One in ten women suffers from PCOS (Polycystic Ovary Syndrome). With figures this high, you would expect it to be spoken about more than it is and accepted in today’s modern day society. Yet is isn’t. Before I was diagnosed, I had never even heard of it, which maybe is one of the reasons people generally don’t understand what it’s about. It’s also the reason why I have never spoken about it before – obviously it isn’t something you just casually bring up in conversation, but I’ve never told my friends or boyfriends. My parents and the doctors are the only ones to know. I guess this is just me telling my story and saying sufferers should be more open – because it isn’t something you can go through on your own.
For those of you that aren’t aware, there a number of symptoms and sufferers will have one or more of them. Cases vary from person to person: in the mildest cases one or two symptoms will be present and in the worst case scenario, someone could suffer with all of them. Some of the symptoms can be seen just by looking at someone, but others aren’t so obvious – the condition can also affect you mentally and emotionally. I was 17 when I was diagnosed and the last five years have been a rollercoaster.
The fact that the syndrome is so common should be the reason it is spoken about more. Obviously some of the symptoms are embarrassing to sufferers and want to make them hide away and not talk about it but I’ve come to the conclusion, I’m not ashamed of having the condition. Why should we suffer in silence? Yes, it does make me feel different and there are days I think “why me?” and I feel miserable, but there is no real cause of the condition and as it is a life-long thing with no cure at present, I feel like I just have to get on with life the best I can, and pretend, I suppose, I don’t have it. I’ve also had my fair share of abuse from people, which makes it more difficult, but the best thing to do is ignore it – those people that think it’s right to mock or belittle are ignorant and obviously not mature enough to cope with or understand the effects of the condition on someone.
I think about it a lot. 1/10 is a lot when you come to think about it. One day when I was at University, I was sat in my lecture hall. The majority of people on my course were girls, I’d hazard a guess at 30-odd. This would mean at least two others would suffer with PCOS. Obviously I wouldn’t know looking at them, the same way I guess they’d not know I have it. At football, too, there must be at least one other woman with the condition. And just think about being at a big venue for a concert, like the O2 – the amount of women there who also suffer. It’s pretty staggering really.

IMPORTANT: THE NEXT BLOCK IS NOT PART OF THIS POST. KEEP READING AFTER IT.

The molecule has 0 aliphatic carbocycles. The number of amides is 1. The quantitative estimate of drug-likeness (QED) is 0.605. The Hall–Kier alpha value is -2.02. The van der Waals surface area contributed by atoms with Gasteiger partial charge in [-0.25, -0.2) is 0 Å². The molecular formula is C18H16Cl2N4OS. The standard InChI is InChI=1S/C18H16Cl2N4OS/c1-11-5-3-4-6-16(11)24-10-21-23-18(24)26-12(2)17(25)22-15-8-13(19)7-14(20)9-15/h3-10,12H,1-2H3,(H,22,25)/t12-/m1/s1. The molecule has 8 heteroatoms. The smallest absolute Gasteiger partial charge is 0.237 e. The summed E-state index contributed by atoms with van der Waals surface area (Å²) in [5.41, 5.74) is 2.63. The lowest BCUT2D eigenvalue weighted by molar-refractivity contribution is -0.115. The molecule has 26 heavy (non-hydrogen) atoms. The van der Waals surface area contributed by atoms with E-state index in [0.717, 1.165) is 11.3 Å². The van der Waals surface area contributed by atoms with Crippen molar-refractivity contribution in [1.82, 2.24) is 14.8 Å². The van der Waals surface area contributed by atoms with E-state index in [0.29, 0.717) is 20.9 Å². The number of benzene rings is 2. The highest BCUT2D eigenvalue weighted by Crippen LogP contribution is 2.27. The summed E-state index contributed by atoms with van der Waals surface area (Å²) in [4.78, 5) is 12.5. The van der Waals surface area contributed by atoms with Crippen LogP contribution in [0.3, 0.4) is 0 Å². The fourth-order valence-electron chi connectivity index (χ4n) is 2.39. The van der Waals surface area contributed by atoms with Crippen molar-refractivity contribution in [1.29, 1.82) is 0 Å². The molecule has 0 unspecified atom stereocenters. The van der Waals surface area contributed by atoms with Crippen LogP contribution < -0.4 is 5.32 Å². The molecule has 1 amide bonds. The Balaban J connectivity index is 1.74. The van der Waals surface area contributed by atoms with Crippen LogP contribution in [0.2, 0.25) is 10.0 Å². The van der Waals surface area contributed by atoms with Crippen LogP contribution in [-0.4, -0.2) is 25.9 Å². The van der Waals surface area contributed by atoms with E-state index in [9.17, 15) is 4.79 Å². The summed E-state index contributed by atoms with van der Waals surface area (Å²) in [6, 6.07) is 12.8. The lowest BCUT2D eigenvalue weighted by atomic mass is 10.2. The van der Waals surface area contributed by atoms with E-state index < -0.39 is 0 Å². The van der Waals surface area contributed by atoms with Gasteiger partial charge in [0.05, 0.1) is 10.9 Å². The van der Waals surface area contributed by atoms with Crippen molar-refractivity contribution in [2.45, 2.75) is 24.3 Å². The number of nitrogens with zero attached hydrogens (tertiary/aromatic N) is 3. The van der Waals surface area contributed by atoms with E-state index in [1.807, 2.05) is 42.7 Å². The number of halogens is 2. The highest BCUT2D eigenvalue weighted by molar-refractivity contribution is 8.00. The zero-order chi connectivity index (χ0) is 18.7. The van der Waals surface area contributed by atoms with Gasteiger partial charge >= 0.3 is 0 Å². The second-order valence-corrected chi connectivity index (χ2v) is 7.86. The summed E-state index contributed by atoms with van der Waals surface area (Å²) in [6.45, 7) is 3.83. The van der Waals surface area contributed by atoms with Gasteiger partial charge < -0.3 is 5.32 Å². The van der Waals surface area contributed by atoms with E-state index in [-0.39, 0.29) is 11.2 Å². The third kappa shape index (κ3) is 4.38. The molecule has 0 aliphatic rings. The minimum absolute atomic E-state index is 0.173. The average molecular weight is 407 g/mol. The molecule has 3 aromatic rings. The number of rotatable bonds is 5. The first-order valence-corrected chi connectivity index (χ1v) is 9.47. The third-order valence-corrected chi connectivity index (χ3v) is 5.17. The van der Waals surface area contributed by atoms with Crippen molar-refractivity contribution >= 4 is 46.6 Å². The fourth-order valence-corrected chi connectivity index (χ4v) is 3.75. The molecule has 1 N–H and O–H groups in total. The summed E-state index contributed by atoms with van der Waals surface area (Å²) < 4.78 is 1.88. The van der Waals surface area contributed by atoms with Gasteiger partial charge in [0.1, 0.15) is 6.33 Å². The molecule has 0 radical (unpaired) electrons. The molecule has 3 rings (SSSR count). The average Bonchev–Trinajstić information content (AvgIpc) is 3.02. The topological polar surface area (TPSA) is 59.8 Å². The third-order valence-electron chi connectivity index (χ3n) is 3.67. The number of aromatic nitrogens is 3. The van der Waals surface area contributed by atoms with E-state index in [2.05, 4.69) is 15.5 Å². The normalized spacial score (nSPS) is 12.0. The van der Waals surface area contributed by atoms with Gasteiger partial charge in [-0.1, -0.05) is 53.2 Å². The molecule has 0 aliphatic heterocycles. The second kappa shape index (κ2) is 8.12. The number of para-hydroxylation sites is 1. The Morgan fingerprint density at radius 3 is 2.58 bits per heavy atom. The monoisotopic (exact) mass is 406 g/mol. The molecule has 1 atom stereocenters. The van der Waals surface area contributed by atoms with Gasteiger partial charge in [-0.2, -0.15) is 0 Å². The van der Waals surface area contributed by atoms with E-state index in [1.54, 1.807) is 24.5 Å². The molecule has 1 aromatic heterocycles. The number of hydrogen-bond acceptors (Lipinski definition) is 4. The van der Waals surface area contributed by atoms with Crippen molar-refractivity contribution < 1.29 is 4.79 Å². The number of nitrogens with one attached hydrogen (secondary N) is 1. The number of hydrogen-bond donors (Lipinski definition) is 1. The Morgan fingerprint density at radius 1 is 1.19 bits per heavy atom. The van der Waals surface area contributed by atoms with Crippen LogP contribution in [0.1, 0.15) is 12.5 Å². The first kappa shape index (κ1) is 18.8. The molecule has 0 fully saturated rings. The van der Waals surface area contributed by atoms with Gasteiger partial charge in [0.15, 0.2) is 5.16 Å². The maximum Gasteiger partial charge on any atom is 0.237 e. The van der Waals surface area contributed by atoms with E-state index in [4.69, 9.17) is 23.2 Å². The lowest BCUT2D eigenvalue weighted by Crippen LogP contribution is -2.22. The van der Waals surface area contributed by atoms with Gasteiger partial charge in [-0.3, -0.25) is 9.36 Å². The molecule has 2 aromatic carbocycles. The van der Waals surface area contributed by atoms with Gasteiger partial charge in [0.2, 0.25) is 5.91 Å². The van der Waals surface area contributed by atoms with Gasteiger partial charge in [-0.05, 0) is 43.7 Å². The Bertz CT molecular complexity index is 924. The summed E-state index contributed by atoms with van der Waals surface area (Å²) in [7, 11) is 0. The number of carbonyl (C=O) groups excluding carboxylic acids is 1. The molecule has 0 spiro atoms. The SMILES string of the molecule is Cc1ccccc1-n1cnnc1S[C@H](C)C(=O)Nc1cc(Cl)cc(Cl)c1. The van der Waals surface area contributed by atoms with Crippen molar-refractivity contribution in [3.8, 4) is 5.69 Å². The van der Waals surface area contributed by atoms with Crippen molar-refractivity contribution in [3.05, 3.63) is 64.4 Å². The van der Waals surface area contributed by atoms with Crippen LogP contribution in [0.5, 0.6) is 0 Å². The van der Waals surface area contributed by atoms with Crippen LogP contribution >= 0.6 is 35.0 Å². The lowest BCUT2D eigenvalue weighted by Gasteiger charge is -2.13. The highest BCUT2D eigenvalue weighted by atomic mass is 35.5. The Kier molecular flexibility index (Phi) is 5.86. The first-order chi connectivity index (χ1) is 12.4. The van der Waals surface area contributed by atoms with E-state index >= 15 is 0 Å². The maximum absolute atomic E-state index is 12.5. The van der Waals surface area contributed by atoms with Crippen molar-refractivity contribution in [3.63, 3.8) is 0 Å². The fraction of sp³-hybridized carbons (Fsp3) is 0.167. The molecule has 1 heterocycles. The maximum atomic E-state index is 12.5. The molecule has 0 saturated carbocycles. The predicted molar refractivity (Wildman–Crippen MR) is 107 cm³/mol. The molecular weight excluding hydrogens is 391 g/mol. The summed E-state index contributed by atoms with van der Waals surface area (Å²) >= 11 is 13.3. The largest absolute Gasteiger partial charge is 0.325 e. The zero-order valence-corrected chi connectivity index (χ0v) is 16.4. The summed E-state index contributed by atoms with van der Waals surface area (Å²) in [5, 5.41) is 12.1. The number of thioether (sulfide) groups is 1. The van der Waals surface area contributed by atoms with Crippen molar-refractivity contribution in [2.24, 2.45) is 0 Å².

I will always remember they day in which I first thought I must have PCOS. I’d watched one of those awful programmes on TV in which members of the public talk about their aches, pains and complaints. It turned out a girl on there had a really bad case of PCOS – by which, I mean a million times worse than me. I then did the bad thing and Googled the condition. Never a good idea. I went to bed that night wondering what I was going to do – do I tell someone? Do I pretend I never saw the programme or read what I had on the internet? The fact there was no cure wasn’t going to change anything either, it wasn’t like I’d wake up the next morning and be fine, or cured after a dose of tablets. The following day I was only at Sixth Form in the morning, when my dad picked me up before lunchtime, I was really quiet. The more I thought about it at home, the worse it got and eventually I cried loads. When my dad asked what was wrong, I didn’t want to say anything – it was a really hard thing to bring up. Eventually I did explain and although he said I was being silly and probably overreacting, I made an appointment with my GP. I guess looking back I’m glad I said something – having PCOS is not really something you can go through on your own, and having support from those nearest you will make it that little bit more bearable.
After an appointment with my GP a number of blood tests later (which still haven’t helped me overcome my fear of needles – I don’t think anything ever will!), I was referred to an endocrinologist. It wasn’t until an ultrasound that I was properly diagnosed. That wasn’t a very fun experience, either. It wasn’t one of those ones they do for pregnancy, which I was quite looking forward to – they rammed a camera on a stick in me (even thinking about it makes me feel a bit ill) and rummaged around for a good couple of minutes to get a clearer picture. Yep, I had PCOS, on my right ovary. Wonderful. It was the summer of 2007 and if the following year wasn’t stressful enough: A Levels and University applications coming up, the ups and downs of friendships and relationships, it was about to get a million times worse...